Just because I in my infinite wisdom, say rising labor costs are no big deal, and that China is still competitive for lots of manufacturing, doesn’t mean everyone agrees with me. In fact, the PRC government, via it’s China Daily article “‘Made in China’ – but for how long“, ask the rhetorical question:
How long will companies be able to afford to manufacture in China?
The answer, it seems (at first), is “not very long”:
Manufacturing wages across China have increased by 14 percent over the past year (see inside cover story), making the prospect of producing goods in nearby Southeast Asian countries such as Vietnam or in Bangladesh, Sri Lanka and even Africa seem a viable alternative.
To paraphrase the first half of the article, China is no longer a competitive manufacturing base for foreign companies. The second half of the article goes on to agree that labor costs are not always that significant, but this viewpoint is not introduced until the second half. Until you get there, the article seems to be telling us foreign factories to head for the door. If you don’t read through to the surprise ending, that’s what you are left with. It seems to be telling us foreign manufacturers that we should consider leaving China because…
Ann Taylor and Coach are moving out to chase cheap labor in neighboring countries:
Two large US companies, Ann Taylor Stores, the women’s clothing retailer, and Coach, the luxury handbag maker, are poised to relocate production to countries, where labor rates are cheaper.
A bunch of unnamed British manufacturers are considering moving from China back to the UK.
A recent survey by EEF, Britain’s leading manufacturing association, said one in seven of its members were looking at shifting production back to the UK, fed up with problems in countries such as China.
“Getting goods of the right quality, issues such as time to market and rising fuel costs have been driving this trend,” said Lee Hopley, EEF’s chief economist.
Reading the first half of this article makes me feel like the last guest left at a party, where the hosts are starting to yawn, stretch and grouse about how early they have to get up in the morning. They are thinking… Just get out and leave us alone! Go to Vietnam! Go to Africa for all I care! Everyone else is rushing for the door, almost gone! You brought a great casserole which everyone (including you) enjoyed, but it’s long been finished and complimented by all. The dishes have been done (thanks for helping). We’ve locked the liquor cabinet– no more scotch for you. Why are you still hanging around?
If even the China Daily says manufacturers are headed for the door who am I to disagree?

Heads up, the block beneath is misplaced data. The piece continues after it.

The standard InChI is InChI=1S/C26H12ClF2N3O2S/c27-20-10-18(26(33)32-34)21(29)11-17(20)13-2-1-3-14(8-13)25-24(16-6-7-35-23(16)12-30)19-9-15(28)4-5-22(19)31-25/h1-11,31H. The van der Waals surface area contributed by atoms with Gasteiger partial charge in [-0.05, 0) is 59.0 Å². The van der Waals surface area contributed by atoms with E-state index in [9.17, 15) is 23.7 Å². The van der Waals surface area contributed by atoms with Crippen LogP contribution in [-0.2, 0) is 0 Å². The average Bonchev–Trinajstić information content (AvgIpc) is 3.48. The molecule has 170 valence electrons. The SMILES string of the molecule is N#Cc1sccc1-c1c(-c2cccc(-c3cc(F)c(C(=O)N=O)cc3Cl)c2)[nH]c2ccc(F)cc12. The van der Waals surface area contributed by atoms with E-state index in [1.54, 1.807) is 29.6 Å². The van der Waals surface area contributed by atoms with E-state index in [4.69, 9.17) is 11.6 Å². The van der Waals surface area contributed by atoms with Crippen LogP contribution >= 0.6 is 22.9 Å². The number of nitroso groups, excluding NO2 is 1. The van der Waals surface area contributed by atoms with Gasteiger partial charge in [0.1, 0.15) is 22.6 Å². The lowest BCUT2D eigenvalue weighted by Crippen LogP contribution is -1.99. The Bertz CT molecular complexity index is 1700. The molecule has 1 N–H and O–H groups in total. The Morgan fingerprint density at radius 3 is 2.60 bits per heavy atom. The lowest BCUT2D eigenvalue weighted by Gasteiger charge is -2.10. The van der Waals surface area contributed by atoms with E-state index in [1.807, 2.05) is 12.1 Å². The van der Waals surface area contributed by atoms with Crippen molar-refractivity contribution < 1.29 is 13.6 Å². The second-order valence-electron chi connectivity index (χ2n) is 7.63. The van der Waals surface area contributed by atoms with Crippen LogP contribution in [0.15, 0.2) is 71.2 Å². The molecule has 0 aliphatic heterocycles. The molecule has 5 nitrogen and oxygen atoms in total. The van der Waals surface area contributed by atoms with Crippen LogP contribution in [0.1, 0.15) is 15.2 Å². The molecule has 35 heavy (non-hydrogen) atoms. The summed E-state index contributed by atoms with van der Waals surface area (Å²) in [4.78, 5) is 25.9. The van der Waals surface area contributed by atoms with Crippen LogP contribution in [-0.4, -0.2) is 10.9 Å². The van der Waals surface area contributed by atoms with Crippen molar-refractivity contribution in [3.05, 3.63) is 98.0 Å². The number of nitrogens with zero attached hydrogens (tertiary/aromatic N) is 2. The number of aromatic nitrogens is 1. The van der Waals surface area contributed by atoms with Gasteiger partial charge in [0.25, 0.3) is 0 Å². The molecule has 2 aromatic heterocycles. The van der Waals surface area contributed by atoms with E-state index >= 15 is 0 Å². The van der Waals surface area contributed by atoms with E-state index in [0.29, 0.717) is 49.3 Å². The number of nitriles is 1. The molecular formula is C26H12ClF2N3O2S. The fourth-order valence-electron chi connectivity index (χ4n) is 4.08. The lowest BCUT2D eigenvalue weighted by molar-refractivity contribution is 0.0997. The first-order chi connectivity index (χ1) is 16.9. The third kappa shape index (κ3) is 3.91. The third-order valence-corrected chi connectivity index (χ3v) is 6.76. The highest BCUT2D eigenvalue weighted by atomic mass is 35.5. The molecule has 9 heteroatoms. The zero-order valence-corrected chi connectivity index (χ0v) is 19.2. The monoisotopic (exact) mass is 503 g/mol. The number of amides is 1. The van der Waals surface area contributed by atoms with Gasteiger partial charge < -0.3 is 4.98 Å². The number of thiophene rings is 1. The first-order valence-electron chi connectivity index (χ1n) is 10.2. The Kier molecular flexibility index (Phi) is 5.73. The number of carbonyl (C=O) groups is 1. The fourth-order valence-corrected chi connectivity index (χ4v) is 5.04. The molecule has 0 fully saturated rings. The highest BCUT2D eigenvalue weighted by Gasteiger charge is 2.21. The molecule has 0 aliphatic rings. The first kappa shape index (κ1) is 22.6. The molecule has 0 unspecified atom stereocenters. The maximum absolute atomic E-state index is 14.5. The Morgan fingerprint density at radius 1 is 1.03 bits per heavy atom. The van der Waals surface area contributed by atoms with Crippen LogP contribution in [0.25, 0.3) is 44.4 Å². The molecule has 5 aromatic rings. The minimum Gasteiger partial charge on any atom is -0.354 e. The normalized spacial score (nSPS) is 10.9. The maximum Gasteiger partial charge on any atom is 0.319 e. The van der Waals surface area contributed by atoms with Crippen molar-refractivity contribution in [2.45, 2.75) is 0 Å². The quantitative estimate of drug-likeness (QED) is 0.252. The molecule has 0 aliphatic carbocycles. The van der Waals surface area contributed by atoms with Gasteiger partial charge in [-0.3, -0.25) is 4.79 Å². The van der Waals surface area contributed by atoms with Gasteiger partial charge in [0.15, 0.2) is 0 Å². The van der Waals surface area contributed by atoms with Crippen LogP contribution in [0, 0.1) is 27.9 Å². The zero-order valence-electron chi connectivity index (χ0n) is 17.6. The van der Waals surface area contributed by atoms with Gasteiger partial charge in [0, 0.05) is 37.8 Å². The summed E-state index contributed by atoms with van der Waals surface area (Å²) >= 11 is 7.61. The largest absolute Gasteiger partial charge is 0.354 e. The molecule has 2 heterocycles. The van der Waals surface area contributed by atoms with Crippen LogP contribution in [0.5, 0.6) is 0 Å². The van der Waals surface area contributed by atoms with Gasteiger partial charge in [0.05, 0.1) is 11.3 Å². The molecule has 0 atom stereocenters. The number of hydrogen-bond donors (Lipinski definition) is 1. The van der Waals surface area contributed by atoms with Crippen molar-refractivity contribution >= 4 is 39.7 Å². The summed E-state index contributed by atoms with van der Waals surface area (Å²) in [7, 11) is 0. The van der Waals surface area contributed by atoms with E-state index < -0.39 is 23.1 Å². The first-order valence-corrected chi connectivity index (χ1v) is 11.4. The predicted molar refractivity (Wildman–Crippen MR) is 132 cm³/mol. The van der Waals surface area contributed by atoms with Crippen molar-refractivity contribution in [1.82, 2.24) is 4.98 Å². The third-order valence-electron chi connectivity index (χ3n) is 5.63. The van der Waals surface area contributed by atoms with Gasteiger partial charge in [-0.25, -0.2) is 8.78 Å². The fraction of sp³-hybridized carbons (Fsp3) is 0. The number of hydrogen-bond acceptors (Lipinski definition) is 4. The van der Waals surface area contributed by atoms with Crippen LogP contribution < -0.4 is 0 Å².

Actually, the bit about Ann Taylor and Coach are from a Wall Street Journal article U.S. Apparel Retailers Turn Their Gaze Beyond China, which quotes executives from Ann Taylor and Coach but also from Guess, Guess and JC Penny. Looking at the original article, here’s why I wouldn’t take it too seriously:
1. The original article was specifically about apparel retailers, not about manufacturing in general. Apparel manufacturing has a relatively high labor content and are particularly sensitive to labor rate fluctuations.
2. Even so, most of those mentioned already had operations in neighboring countries, and were simply considering altering the mix of products made in China with those made outside China. They were largely (not completely) discussing adjustments in strategy, not a major transition from China to lower cost counties.
3. The original WSJ article also contains “balancing” quotes from apparel industry experts who people who believe that, even for apparel manufacturers, China is difficult to replace.
Indeed, for the money, the quality of Chinese-made goods is tough to match, and labor is just one of the costs of production. Others include the costs of raw materials like textiles, production facilities, transportation and quality control and training.
The skills of China’s labor force and its familiarity with the ways and expectations of U.S. companies, exceed that of any other Asian country, said Mr. Rubman, the retail strategist.
Vietnam has a big labor pool, but textiles aren’t as available there as in China, meaning retailers would have to ship in fabrics, said Andrew Jassin, managing director of fashion consulting firm Jassin Consulting Group.
“The only replacement for China is China,” said Li & Fung’s Mr. Darling, adding that his firm is scouting production possibilities in northern and western China. Since those areas have played only a minor role in the country’s manufacturing boom, wages there remain relatively low.
Regarding the British manufacturers who are going home, note that labor costs are not mentioned as contributing factors. Also, note that they are only “looking” at moving out. It would be interesting to know more about those British manufacturers who can’t hack it here in China. What are their quality and delivery problems, and why are they so intractable?
Once again, the second half of the article tells us why we needn’t be rushing for the door just yet, but that that viewpoint is not evident in the articles introductory paragraphs. Unfortunately, I think that a large percentage of the readers, having their pre-existing premise validated, won’t make it to the happy ending.